The Ancient Island

Although the land surface and vegetation of Ireland has been greatly changed by human activity, the underlying rock and soil still has great influence on the island's flora and fauna. Most of the centre of Ireland, for example, and most valley floors in the south of the island, are layered with limestone, made up of fossil shells and marine organisms laid down under the ocean of the ancient Carboniferous Age, 370 million years ago. In other countries, this layer remains buried under subsequent sedimentary strata - of chalk or shale, for example. But the weathering of Ireland by rain and wind was so severe that much of the island was eroded down to the limestone. The rock-grinding Ice Age glaciers left the lowland bedrock covered with boulders and gravel - sometimes in moulded ridges and hillocks we call (from Irish words) eskers and drumlins. But in some upland regions, further erosion has bared the limestone itself, so that in the hills of the Burren, for example, brightly coloured land- snails build their shells directly from the calcium of their ancient marine ancestors.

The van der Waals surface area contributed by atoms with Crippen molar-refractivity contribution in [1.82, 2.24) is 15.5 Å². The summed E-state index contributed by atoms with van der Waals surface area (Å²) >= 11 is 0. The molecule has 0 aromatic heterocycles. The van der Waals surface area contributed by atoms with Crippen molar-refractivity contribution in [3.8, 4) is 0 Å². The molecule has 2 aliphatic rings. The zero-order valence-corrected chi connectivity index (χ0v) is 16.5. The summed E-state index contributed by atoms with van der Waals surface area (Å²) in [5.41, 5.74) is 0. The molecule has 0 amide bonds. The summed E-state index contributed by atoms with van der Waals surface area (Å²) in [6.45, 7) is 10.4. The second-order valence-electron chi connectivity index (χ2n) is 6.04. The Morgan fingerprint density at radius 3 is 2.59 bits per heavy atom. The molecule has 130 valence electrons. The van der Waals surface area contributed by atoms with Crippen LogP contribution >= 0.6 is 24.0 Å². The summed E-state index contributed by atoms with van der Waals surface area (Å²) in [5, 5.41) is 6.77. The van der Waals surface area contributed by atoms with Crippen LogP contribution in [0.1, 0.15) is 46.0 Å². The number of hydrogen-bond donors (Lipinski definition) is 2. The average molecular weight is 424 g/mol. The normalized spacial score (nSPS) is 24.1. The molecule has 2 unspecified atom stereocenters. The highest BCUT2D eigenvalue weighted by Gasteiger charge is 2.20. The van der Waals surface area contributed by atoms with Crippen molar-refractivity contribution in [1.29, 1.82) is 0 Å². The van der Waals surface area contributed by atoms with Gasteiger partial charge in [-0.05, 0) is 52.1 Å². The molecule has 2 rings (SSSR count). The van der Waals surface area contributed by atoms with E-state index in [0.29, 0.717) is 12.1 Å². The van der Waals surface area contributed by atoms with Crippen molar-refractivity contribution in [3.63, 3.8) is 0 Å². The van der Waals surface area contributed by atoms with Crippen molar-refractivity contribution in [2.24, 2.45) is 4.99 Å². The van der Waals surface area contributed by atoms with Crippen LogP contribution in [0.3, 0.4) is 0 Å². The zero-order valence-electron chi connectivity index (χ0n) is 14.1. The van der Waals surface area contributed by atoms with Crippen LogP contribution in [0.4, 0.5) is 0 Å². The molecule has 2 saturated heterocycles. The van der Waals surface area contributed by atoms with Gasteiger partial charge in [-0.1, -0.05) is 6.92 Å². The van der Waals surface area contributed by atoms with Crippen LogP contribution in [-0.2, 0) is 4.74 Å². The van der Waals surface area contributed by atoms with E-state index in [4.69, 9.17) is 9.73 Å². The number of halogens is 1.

Lime-rich soil favours lime-loving wildflowers, such as cowslips and burnet rose, and its grasses build strong bones in cattle. Acid soil has its own range of plants, such as heathers and rhododendron. At the rim of Ireland, some of Europe's most ancient metamorphic rocks (changed by pressure and heat) were lifted up by tectonic action, along with volcanic granites, and here most soils are acid. In all peatland, even that of raised bogs above limestone, acid conditions are created by a different kind of chemistry involving mosses and rainwater.

In our lakes, too, the chemistry of the water makes a big difference to wildlife. In the lime-rich lakes of the lowlands, freshwater crayfish have plenty of calcium for their shells and native trout grow to specimens prized by anglers. In the small, acid lakes of the uplands, with few nutrients and water-plants, trout stay small and lean.

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